soot. Sootied with noisome smoke.' ChapSoote,t Sote, t a. Sweet. Sir K. Digby. Sooterkin (söt'er-kin), n. (Comp. Prov. E. man.
dence. The entire university course coDand Sc. sotter, Prov. G. suttern, to boil
sists of three years and one term. During | Sop (sop), n. (Closely connected with sup,
the first year the students have the title of gently.) A kind of false birth fabled to be coup; Icel. soppa, sopi, a sop, a sup; Sw.
freshmen, or first-year men; during the produced by the Dutch women from sitting soppa, broth, soup; D. sop, L.G. soppe, a sop. ) over their stoves; hence, an abortive pro
second, second-year men, or junior sophs or 1. Anything steeped or dipped and softened
sophisters; during the third year, third-year in liquor, but chiefly something thus dipped posal or scheme. Swift: Carlyle. Sootflake (sőt'fák), n.
men, or senior sophs or sophisters; and in in broth or liquid food, and intended to be A flake or particle
the last term, questionists, with reference of soot; a smut; a smudge.
eaten. "The waters ... should make a The sootflake of so many a summer still
to the approaching examination. In the sop of all this solid globe.' Shak.
older American colleges, the junior and Clung to their fancies.
Tennyson. Sops in wine, quantity for quantity, inebriate more senior classes were originally-and in some than wine itself,
Bacon. Sooth (söth), n. (A. Sax. soth, true, truth;
of them are still called junior sophisters Dan. sand, Icel. sannr, Goth. sunis, true.
2. Anything given to pacify: so called from and senior sophisters. This word has lost an n; comp. tooth, soft. the sop given to Cerberus to pacify him, in Sophistert (sof'ist-ér), v.t. To maintain by It would appear to have been originally a the ancient story.
a fallacious argument or sophistry. Fore. present participle, corresponding to Skr.
To Cerberus they give a sop,
Sophistic, Sophistical (so-fistik, ső-fistiksant, being, and therefore meaning lit. 'be
His triple barking mouth to stop. Swift. al), a. (Fr. sophistique. See SOPHISM.) Faling,' or 'that is.') 1. Truth; reality.
Sops were given to the congressional watch-dogs laciously subtle; containing sophistry; not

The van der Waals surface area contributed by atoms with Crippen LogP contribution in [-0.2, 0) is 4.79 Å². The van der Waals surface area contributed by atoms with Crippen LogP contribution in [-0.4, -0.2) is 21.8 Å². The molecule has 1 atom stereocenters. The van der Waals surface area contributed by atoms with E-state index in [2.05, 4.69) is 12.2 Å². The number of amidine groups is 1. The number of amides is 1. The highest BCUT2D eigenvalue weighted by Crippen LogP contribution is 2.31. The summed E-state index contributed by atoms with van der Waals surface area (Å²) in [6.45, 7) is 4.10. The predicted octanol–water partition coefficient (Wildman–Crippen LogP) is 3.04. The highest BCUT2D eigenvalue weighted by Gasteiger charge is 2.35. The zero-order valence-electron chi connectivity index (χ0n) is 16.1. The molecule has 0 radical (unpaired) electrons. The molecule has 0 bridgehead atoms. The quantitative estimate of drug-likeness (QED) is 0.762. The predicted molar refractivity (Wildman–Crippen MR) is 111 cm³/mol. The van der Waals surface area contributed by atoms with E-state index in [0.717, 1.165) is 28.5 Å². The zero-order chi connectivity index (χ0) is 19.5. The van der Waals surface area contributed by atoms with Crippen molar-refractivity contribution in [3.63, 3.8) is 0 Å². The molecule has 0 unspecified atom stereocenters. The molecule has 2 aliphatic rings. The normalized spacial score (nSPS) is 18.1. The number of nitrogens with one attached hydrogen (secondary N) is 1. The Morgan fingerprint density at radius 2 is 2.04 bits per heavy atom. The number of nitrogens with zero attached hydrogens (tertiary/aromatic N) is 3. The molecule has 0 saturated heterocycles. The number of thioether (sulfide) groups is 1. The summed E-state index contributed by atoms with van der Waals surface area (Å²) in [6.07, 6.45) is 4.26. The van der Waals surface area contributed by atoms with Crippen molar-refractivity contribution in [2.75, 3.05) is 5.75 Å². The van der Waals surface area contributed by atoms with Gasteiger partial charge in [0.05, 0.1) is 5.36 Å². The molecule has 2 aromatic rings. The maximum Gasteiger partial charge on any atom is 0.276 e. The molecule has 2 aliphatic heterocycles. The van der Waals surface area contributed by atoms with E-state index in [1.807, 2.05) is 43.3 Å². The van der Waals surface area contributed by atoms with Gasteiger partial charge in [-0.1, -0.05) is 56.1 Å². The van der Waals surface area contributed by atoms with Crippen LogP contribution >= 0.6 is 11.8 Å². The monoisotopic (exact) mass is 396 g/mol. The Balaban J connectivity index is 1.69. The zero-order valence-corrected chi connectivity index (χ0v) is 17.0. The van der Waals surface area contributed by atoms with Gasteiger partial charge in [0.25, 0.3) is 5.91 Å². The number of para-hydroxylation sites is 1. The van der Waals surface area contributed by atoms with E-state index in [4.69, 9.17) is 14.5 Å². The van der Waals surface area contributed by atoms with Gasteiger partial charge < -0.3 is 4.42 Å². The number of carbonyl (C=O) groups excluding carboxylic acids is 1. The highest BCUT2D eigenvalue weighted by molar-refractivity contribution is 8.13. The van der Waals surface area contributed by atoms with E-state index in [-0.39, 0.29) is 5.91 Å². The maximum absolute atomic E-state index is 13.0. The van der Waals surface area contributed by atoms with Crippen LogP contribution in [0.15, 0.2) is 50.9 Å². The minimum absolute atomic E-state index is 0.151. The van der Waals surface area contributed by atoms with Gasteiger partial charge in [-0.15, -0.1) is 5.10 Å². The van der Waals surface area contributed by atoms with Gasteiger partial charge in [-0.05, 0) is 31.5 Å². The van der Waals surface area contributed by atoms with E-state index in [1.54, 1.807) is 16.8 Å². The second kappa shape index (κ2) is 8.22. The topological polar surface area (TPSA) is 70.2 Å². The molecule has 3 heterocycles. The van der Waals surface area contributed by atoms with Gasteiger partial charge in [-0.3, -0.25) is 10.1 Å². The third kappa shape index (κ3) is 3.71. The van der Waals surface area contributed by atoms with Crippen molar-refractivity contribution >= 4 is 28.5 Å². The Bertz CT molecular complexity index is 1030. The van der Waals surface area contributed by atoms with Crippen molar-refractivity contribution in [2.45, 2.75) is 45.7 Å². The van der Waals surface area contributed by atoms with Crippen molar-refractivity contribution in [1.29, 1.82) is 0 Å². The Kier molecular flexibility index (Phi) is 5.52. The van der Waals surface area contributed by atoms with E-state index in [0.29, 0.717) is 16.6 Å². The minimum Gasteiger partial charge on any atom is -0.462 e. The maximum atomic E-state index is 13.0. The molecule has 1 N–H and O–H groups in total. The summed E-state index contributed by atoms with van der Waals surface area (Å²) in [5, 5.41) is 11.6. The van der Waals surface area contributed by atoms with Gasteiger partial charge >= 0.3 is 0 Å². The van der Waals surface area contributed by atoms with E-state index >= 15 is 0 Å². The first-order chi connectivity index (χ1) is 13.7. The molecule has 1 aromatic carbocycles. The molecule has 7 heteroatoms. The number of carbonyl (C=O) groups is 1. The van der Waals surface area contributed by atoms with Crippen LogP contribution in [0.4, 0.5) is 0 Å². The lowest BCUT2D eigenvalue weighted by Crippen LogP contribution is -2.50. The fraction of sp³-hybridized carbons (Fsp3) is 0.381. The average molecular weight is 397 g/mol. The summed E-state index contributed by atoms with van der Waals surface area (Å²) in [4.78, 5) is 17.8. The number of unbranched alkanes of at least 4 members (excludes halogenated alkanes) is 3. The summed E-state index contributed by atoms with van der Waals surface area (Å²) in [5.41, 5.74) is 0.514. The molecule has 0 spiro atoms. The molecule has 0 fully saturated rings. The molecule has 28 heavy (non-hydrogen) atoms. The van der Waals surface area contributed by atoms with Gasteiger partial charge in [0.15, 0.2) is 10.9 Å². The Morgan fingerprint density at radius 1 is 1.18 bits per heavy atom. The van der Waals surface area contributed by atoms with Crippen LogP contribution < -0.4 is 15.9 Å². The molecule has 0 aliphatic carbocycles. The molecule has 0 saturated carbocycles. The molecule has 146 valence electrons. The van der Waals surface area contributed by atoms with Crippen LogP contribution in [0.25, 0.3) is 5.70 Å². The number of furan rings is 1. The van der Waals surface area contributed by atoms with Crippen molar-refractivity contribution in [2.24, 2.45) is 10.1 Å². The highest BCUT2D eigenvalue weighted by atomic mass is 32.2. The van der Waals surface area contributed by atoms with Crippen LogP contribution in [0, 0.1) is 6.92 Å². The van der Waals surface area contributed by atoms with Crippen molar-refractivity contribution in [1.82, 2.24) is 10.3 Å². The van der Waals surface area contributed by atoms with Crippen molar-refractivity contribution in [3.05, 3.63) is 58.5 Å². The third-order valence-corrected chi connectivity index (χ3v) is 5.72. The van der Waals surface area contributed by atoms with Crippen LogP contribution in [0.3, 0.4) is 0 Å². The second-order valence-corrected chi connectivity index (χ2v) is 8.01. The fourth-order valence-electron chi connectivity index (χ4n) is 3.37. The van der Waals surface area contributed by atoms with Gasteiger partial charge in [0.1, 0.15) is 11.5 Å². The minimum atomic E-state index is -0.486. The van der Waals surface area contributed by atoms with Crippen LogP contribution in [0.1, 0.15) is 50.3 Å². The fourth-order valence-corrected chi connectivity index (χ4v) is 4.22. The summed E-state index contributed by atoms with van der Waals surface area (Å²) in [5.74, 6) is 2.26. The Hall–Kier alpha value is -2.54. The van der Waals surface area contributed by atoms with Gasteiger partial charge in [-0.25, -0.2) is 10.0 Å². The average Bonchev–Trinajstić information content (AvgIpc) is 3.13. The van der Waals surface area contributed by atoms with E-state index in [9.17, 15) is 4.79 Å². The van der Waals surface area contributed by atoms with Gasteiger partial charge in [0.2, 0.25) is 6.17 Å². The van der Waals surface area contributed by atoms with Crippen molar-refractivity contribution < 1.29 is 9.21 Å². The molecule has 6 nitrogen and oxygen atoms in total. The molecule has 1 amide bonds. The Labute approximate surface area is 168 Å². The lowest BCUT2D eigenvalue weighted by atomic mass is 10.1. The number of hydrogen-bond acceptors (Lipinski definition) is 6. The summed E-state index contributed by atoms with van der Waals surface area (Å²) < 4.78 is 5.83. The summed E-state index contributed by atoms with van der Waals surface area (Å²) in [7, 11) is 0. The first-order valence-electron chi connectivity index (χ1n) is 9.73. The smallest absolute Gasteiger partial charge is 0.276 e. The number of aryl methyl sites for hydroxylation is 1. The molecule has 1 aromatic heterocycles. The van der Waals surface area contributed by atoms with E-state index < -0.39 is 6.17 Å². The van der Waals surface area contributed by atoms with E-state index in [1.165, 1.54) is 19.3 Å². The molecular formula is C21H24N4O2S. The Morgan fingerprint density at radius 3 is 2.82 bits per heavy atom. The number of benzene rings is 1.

of the free states. To some, promises were made, He looks like sooth; he says he loves my daughter,
sound; quibbling; as, sophistical reasoning by way of opiates; and those whom they could I think so too. Shak. neither pay nor drug were publicly treated with in
or argument False pretence and sophistic solence and scorn.
reasoning.' Burke, Used frequently in asseverations. 3.1 A thing of little or no value. Piers Plore
His argument, though ingenious, is altogether som In sooth, I know not why I am so sad. Shak.
Macaulay. man.-Sop in wine,t the clove-pink (Dian2.Prognostication. Spenser. thus Caryophyllus), probably because it was
Sophistically (ső-fistik-al-li), adı. In a 80Sooth (söth), a. 1. True; faithful. Chau dipped in wine to give it flavour. Spenser.
phistical manner:fallaciously. Bolingbroke cer: Spenser. -2. Pleasing: delightful. Jel Sop (sop), v. t. pret. & pp. sopped; ppr. sop
argues most sophistically.' Swift. lies soother than the creamy curd.' Keats.
The ping. To steep or dip in liquor.
Sophisticalness (SO-fis'tik-al-nes). 7. [Rare. 13. Cajolery; fairness of speech.
state or quality of being sophistical Sopet (sõp). Soap.
Sophisticate (so-fistik-át), v. t. pret. & pp. 80That e'er this tongue of mine, Soper,t n. Supper. Chaucer. That laid the sentence of dread banishment Soph (sof), n. (L. sophista. See SOPHISM. ]
phisticated; ppr. sophisticating. (LL 80On this proud inan, should take it off again
phisticare, from L. sophisticus, sophistical: 1. In the English universities, abbreviation With words of sooth.
lit. pertaining to a sophist. See SOPHIST.) Soothe (SÖTH), v. t. pret. & pp. soothed; ppr. Three Cambridge soples, and three pert Templars
1. To corrupt; to pervert; to wrest from the
truth. soothing. [A. Sax. gesothian, to flatter, from
came,.. 80th, truth.
If the passions of the mind be strong they easily (See SOOTH.)
Each prompt to query, answer, and debate.
Heaker. meaning would be to assent in a servile 2. In the American colleges, abbreviation of The only persons among the heathens who sophis manner to another, to be ready in every Sophomore.
ticated nature and philosophy in this particular were case to assert that what he says is sooth.] Sophi (so'fi), n. A title of the king of Per
South 1. To please with blandishments or soft sia. Same as Soft.
2. To adulterate: to render spurious by adwords; to cajole; to flatter; to humour. Sophic, Sophicalt (sof'ik, sof'ik-al), a. (Gr. mixture; as, to sophisticate liquors. Is't good to soothe him in these contraries! Shak. sophos, wise, sophia, wisdom.] Teaching They purchase but soolisticated ware. Dryden. Can I soothe tyranny?